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Startups and small businesses: Along with new opportunities, new year brings new laws, regulations

new year new regulations
The New Year brings new opportunities to launch, grow, and strengthen your business, but also carries new challenges from new laws and regulations being implemented in 2019.

I recently discussed some of the new laws and regulations taking effect in 2019, and made some predictions for new legislation, initiatives, and regulations in the coming year that may affect startups and small businesses in New York and nationwide.

Here are some of the highlights from my presentation, “New Laws, New Regs & Other Considerations for 2019,” held on December 19 at Tully Rinckey, PLLC in Albany. Click the link to learn more about each of the below.

New York State’s Sexual Harassment Law

With the 2019 Budget Act, New York enacted new requirements for employers and enhancing employees’ protections in situations of sexual harassment in the workplace. In response to the “Me Too” movement, the Sexual Harassment Law prohibits employers from incorporating non-disclosure provisions in any employment or settlement agreement that relates to claims of sexual harassment, and prohibits employers from enforcing mandatory arbitration clauses against employees claiming sexual harassment.

In an effort to help prevent workplace sexual harassment in the future, the Sexual Harassment Law also requires that employers implement and distribute a sexual harassment prevention policy and provide annual sexual harassment prevention trainings for all employees. Initially, employers were required to implement a policy and provide trainings no later than October 9, 2018. However, New York has since extended the deadline for providing sexual harassment prevention training until October 9, 2019. New York State did not extend the deadline for implementing a sexual harassment prevention policy – meaning if your business doesn’t have a policy in place yet, do it immediately.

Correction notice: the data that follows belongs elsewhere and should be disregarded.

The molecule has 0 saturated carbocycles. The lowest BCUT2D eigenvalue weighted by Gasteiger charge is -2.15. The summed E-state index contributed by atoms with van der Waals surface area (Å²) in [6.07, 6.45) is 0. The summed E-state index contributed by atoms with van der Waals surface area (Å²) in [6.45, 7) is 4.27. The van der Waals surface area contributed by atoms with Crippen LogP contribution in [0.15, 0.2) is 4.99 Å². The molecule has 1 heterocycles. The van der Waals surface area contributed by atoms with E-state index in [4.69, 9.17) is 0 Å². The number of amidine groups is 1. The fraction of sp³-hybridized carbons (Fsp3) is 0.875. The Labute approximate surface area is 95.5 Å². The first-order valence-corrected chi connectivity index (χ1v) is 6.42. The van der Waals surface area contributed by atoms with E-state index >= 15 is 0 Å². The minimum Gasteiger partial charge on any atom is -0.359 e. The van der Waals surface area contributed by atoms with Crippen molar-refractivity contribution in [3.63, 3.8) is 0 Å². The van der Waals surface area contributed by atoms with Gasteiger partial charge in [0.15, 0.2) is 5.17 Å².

Small Business Runway Extension Act of 2018
Congress recently passed a simple one-line law, the Small Business Runway Extension Act, that alters how the U.S. Small Business Administration (SBA) and other federal agency determine a business’s size.

When reviewing business size for federal programs or government contracts, the SBA looks to the industry-specific size standard (See 13 C.F.R. 121.201) and considers the business’s average annual receipts or average number of employees the past three years. Under the Small Business Runway Extension Act, the SBA will now consider a business’s past five years of annual receipts and number of employees. With these two additional years, small businesses have more flexibility in accepting federal contracts while maintaining their size and socio-economic statuses (e.g., Service-Disabled Veteran-Owned, Women-Owned, Minority-Owned). Put differently, this change will likely provide small businesses more time to benefit from SBA and other agencies’ programs before directly competing with large businesses.